For many of the activities below I will ask for Candy Corn Manipulatives. You can create these a variety of ways. You can print a small picture off of the internet repeatedly and cut them out. You can cut out simple triangles from yellow, orange and white construction paper. If you plan on using these for an extended period of time, it is a good idea to laminate them.

Candy Corn Hop
Place small candy corn shapes on the floor and cover each one with contact paper. Have the children jump from one candy corn to the next.

Fishing for Candy Corns
Tie 3 feet of string to a wooden spoon. Attach a magnet to the end of the string. Cut out 6 small candy corn shapes from the construction paper. Number the candy corn from 1 to 6. Attach paper clips to the candy corns. Lay the candy corns on the floor, spreading them out at first. Have the children use the fishing pole to try to catch the candy corns. Have them try to get a certain number.

Candy Corn Numeration
Cut out 6 small candy corn shapes from the construction paper. Number the candy corn from 1 to 6. Have the children place the candy corn in order from 1 to 6.

Candy Corn Counting
Use the cards from a standard deck of playing cards. Pull out the numbers 2 through 9. Have the children place 2 real candy corns on the 2 cards. (They can place the corns on the shapes on the card to self check) Then place 3 on the 3 and so on.

Candy Corn Sort
Cut out triangles from orange, yellow and white construction paper and have the children sort the triangles according to color.

Candy Corn Sort 2
Cut out different sized triangles from orange, yellow and white construction paper. Have the children sort the triangles by size.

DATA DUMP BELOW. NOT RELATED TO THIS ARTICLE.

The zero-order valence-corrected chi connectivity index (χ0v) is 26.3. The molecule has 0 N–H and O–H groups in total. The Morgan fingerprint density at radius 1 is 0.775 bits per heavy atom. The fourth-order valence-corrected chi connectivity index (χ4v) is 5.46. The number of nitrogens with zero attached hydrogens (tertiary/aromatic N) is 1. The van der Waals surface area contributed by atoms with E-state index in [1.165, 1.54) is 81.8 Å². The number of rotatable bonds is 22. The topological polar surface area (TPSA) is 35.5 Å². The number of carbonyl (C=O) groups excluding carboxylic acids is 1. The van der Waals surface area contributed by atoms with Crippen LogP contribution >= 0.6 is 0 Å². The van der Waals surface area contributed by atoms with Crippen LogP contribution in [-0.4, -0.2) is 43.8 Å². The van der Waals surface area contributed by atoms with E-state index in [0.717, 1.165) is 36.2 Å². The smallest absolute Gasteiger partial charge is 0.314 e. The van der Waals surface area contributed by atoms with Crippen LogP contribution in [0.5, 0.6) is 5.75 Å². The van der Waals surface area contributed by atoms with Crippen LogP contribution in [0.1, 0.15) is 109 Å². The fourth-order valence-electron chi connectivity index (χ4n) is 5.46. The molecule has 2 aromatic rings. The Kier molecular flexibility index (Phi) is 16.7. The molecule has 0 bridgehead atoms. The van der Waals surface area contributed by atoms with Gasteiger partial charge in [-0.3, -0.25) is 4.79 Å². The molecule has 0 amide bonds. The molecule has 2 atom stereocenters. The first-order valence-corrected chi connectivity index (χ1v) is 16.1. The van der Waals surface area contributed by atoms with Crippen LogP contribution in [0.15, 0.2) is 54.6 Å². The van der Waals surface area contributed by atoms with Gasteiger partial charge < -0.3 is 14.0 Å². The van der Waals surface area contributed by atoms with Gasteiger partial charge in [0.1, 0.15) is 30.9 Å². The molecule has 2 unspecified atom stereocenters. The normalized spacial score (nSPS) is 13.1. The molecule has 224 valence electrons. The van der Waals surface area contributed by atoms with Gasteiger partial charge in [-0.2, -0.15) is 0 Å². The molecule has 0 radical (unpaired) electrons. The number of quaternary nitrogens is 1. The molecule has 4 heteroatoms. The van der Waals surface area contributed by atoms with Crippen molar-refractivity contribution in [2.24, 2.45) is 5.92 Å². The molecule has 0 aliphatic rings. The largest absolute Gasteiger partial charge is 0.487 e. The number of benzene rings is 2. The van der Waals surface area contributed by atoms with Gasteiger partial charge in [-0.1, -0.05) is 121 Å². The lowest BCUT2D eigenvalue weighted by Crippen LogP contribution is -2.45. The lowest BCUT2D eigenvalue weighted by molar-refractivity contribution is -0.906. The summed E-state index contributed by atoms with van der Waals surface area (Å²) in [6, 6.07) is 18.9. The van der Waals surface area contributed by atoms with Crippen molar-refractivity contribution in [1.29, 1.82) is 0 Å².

Candy Corn Taste Test
Have each child taste a regular candy corn, a brown orange white candy corn and a candy pumpkin. Ask the children to vote on which they like the best. Create a graph to display the results.

Candy Corn Graph
Many of my themes include a graph it activity. To make these activities easier to set up you can make a graph that can be used over and over. Many of the graphs include two or three choices. You can choose to do as many choices columns as you wish, but this activity requires three. First print each child's name on a piece of card stock. Laminate and place a piece of Velcro on the back of each. Be sure to place the same side of the Velcro on each of the name cards. It is best to include a couple of "visitor" or "New Student" cards for new children. Obtain a large piece of poster board. You can also use your bulletin board. Measure about three inches from the top and draw a line with a thick black marker across the top, three inches from the top. This space is designed for the title of the graph (Write "Candy Corn Taste Test" on a sentence strip and attach for the title). Next you should divide a poster board into three even columns. Place Velcro piece evenly spaced in a straight line in each column. The first Velcro piece will be used for a picture of the options available (in this case, a regular candy corn, a brown candy corn and a candy pumpkin). You should have enough Velcro in each column for each student to place their name in one column. After tasting each of the candies ask each child to place their name under their favorite candy. After each child has votes analyze the results. Which candy has the most votes? The least? How many children voted for pumpkins? Etc.

Candy Corn Vs Real Corn
Create a Venn diagram to compare and contrast candy corn and real corn.

How much is a handful?
Have the children grab a handful of candy corn and count how many they grabbed. Try it again. Did they get the same number or different?

How much is a handful? Graph
Have the children grab a handful of candy corn and count how many each child grabbed. Graph the results. To graph the results you can write each child's name and number on a small rectangle of card stock, then place them in order from least to greatest along the bottom of a bulletin board. If you have more than one child with the same number, you would stack them. To make it more interesting you can trace the child's hand, and write their name and number on the hand instead of the rectangle. Label the graph "How much is a handful?"